Vectorious Medical Technologies, a company based in Israel, has announced that it has developed an unusual intra-cardiac monitoring device that has a built-in microchip but no battery. The V-LAP monitoring device allows patients to take measurements of the left atrial pressure at any time, which is done with the assistance of a small external module. The first implantations of the device are now being conducted as part of a first-in-human study that will enroll 30 patients across Europe and Israel.
Left atrial pressure (LAP) is an an important parameter for evaluating heart health, particularly when trying to detect worsening signs of heart failure. Measuring it outside the hospital is not possible, since ultrasound and other technologies are required. The V-LAP system is probably the only product available to provide left atrial pressure monitoring as needed and outside the clinical setting.
The implant is positioned inside the interatrial septum of the heart during a percutaneous minimally invasive procedure that requires only local anesthesia. Once the procedure is over, the patient can scan the heart using the accompanying module, the readings from which can be automatically shared with that person’s radiologist. Any drastic reduction in function can therefore be quickly identified and the patient treated before serious symptoms set in.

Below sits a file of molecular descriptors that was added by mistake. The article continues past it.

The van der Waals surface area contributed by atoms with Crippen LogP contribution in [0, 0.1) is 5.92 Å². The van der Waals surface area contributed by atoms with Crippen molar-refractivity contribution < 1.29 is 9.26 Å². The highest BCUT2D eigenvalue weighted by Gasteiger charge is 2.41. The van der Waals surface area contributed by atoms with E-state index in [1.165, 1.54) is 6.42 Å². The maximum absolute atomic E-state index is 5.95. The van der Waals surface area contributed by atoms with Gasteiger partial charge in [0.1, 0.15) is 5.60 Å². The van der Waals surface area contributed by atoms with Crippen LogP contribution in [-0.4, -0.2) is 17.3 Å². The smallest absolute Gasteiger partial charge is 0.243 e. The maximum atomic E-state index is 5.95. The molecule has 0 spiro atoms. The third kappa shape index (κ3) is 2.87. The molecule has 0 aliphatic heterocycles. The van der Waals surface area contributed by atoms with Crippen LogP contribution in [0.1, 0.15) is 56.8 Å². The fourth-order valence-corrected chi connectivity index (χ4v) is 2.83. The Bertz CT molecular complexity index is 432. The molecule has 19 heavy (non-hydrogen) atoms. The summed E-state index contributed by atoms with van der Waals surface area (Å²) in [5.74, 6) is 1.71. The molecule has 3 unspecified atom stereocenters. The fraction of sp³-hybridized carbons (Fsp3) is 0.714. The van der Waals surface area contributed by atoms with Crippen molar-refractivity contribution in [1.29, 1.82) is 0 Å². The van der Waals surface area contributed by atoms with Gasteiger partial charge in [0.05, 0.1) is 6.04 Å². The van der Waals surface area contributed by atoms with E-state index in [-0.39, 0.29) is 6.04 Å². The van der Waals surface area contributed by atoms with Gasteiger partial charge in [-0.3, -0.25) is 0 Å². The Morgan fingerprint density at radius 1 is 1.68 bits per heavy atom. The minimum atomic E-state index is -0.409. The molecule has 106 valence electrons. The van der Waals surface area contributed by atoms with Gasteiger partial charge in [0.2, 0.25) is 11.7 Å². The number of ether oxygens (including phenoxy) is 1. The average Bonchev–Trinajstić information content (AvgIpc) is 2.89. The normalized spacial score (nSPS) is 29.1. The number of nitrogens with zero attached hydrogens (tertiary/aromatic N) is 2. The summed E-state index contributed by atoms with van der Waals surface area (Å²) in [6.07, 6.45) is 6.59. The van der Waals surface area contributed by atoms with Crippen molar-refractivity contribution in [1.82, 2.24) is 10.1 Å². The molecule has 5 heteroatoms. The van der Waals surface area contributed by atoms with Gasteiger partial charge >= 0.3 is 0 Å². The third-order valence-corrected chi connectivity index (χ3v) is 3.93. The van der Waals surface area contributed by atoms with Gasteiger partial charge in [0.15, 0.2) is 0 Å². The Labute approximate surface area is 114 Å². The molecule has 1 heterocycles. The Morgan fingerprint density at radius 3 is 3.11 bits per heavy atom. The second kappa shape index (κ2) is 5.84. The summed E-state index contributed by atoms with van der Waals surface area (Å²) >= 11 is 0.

“The increase of LAP is the most specific and earliest sign of impending heart failure exacerbation – long before clinical symptoms occur,” in a statement said William T. Abraham, professor of Internal Medicine, Physiology, and Cell Biology, Ohio, USA. “V-LAP’s unmet clinical need has been evident for years, and the cardiology profession will benefit greatly from the availability of technology that can provide this valuable indication non-invasively on a daily basis.”
“This technology will really change the way we manage patients with severe heart failure,” added Prof. Horst Sievert, the director of the CardioVascular Center Frankfurt, Germany, who performed the first implantation. “This is the first device that specifically enables us to monitor pressure within the left side of the heart – and because of its cloud-based system, we can access patient data on-demand, monitoring the atrial pressure and managing dosages, medications and overall quality of life consistently and remotely.”